Subscribe now and save up to 56%
Eariler this week, I found a small, but very heavy box on my desk. The shipping label and weight told me all I needed to know. Inside I would find both versions (low-angle and standard-angle) of WoodRiver’s new block planes. One thing that immediately jumps out is that they have a knuckle-joint cap lever. Stroll on over to Patrick Leach’s Blood & Gore and read about Stanley’s #18 block plane to learn a bit more about the original design. I’ll need some more time with the WoodRiver version to determine exactly how, if at all, they differ from the Stanley #18. (But that will have to wait.)
I used the prototypes at IWF, but not enough to get a good sense of how well the planes worked. Sadly, I’ve already packed up these new ones and shipped them off to Chris Gochnour, who will give them a full test. Look for his review in an upcoming issue of Fine Woodworking. On first impression, the fit and finish are good. And the planes are heavy. That big spoony looking part of the cap lever is comfortable (I prefer it to the cap iron on a more traditional block plane, like the Stanley #9 1/2). And overall, the plane fit my hand very well. Oh, but I wish I could have put it to use for a week or so in my shop. So, I’m sorry to say I can’t report on its performace. (I guess that’s alright. I do have three very cool planes in my shop right now for testing. Say no more. Say no more.)
Anatomy lesson. The cap iron has two parts. The true cap iron looks a lot like a chip break, with its curved front. A bulbous cap applies pressure when its snapped down, closing up the jointed lever.
Get woodworking tips, expert advice and special offers in your inbox
Become a member today
Get instant access to all FineWoodworking.com content.
Subscribe to Fine Woodworking
Save up to 56%
This "article" is a waste of time.
I have the WoodRiver low-angle block plane and love it. I have had it for about two weeks now and have used it nearly every second day. It is a pleasure to use and (with the blade properly sharpened) produces the finest shavings that I have ever seen. The quality of the plane that I received is exceptional. I will definitely be picking up more WoodRiver planes to use in future.
I haven't used them but they look a lot like the very old block planes used a very long time ago in entry level woodworking training or even in woodshop classes at the junior high or high school level.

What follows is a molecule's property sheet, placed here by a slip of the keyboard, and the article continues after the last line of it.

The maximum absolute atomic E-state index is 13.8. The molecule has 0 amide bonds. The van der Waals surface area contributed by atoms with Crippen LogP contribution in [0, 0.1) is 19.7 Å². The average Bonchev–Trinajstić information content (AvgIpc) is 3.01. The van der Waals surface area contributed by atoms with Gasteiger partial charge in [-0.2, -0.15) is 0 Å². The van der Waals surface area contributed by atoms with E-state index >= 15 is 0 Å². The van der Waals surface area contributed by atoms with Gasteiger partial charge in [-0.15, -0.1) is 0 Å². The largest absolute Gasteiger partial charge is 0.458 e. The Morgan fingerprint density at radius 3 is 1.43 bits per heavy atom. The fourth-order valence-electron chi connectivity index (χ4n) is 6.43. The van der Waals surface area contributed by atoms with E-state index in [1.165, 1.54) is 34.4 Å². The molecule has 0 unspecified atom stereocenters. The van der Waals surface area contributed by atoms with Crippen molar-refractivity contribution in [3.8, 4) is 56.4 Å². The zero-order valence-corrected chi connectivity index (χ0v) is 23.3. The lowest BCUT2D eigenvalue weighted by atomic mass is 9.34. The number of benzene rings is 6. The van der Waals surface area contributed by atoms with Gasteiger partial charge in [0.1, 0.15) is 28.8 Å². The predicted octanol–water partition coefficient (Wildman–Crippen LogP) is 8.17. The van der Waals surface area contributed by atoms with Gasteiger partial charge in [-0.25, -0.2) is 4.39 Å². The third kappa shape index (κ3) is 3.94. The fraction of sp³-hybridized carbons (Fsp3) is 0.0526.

What was wrong with the previous design? Was it too expensive to make with those threads and nut design? At least they could give some marketing spin on why these are better than the previous generation.
Or is this some reaction to another manufacturer threatening to take legal action against WoodRiver?
The planes are seven inches long which makes them more akin to Stanley #19 and Stanley #65. Wood River doesn't specify cutter width in their 'Information' panel so who's to know. The #19 had a hinged cap. They would be more akin to a high angle 65 than a low angle 18 or 19.
Kezurou-kai Mini, or NYC KEZ for short, is a gathering in which craftsmen and enthusiasts come together to celebrate Japanese style woodworking.
Fast, fun approach to making a comfortable, casual seat
In this video Michael finishes the first of the three boxes. Gluing-up, planing, sanding and finishing bring a new piece of art to the world.
In this video Michael starts work on the second box, a carved and painted Saddle lid box.
Michael begins carving the saddle lid box with his ripple pattern along the top. Then turns to his 5/30 gouge to texture the sides of the box. This isn't work…
Become a member today and get instant access to all FineWoodworking.com content!
Plus tips, advice, and special offers from Fine Woodworking.
In-depth online classes from the experts at Fine Woodworking.
Browse our collection of hundreds of quality plans including Shaker furniture, Arts and Crafts pieces, beds, diy plans, chairs, workbenches, tool storage, and more.
© 2016 The Taunton Press, Inc. All rights reserved.
Become a member and get instant access to thousands of videos, how-tos, tool reviews, and design features.